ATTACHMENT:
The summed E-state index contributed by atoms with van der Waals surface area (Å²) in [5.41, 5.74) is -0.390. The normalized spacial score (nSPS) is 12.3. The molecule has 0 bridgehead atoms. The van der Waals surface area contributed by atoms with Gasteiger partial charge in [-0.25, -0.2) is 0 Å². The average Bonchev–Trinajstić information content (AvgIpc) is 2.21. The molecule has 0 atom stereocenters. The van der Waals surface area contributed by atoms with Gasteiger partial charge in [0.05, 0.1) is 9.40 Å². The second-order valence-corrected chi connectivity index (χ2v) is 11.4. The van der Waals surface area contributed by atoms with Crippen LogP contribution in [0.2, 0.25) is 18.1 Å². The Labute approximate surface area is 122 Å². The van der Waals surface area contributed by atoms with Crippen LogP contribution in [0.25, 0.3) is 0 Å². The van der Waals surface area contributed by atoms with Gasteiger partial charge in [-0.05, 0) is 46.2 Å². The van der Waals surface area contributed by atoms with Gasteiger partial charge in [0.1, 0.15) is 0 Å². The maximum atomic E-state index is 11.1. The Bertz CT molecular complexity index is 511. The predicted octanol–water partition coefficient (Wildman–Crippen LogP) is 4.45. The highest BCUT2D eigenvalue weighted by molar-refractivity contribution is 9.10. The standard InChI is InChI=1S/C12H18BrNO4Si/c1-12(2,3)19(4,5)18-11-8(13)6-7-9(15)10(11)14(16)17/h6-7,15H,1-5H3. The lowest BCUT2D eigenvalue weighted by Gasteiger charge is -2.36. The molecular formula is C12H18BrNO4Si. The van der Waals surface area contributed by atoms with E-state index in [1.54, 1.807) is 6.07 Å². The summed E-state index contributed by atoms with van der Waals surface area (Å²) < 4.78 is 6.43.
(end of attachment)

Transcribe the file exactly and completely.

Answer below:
The summed E-state index contributed by atoms with van der Waals surface area (Å²) in [5.41, 5.74) is -0.390. The normalized spacial score (nSPS) is 12.3. The molecule has 0 bridgehead atoms. The van der Waals surface area contributed by atoms with Gasteiger partial charge in [-0.25, -0.2) is 0 Å². The average Bonchev–Trinajstić information content (AvgIpc) is 2.21. The molecule has 0 atom stereocenters. The van der Waals surface area contributed by atoms with Gasteiger partial charge in [0.05, 0.1) is 9.40 Å². The second-order valence-corrected chi connectivity index (χ2v) is 11.4. The van der Waals surface area contributed by atoms with Crippen LogP contribution in [0.2, 0.25) is 18.1 Å². The Labute approximate surface area is 122 Å². The van der Waals surface area contributed by atoms with Crippen LogP contribution in [0.25, 0.3) is 0 Å². The van der Waals surface area contributed by atoms with Gasteiger partial charge in [-0.05, 0) is 46.2 Å². The van der Waals surface area contributed by atoms with Gasteiger partial charge in [0.1, 0.15) is 0 Å². The maximum atomic E-state index is 11.1. The Bertz CT molecular complexity index is 511. The predicted octanol–water partition coefficient (Wildman–Crippen LogP) is 4.45. The highest BCUT2D eigenvalue weighted by molar-refractivity contribution is 9.10. The standard InChI is InChI=1S/C12H18BrNO4Si/c1-12(2,3)19(4,5)18-11-8(13)6-7-9(15)10(11)14(16)17/h6-7,15H,1-5H3. The lowest BCUT2D eigenvalue weighted by Gasteiger charge is -2.36. The molecular formula is C12H18BrNO4Si. The van der Waals surface area contributed by atoms with E-state index in [1.54, 1.807) is 6.07 Å². The summed E-state index contributed by atoms with van der Waals surface area (Å²) < 4.78 is 6.43.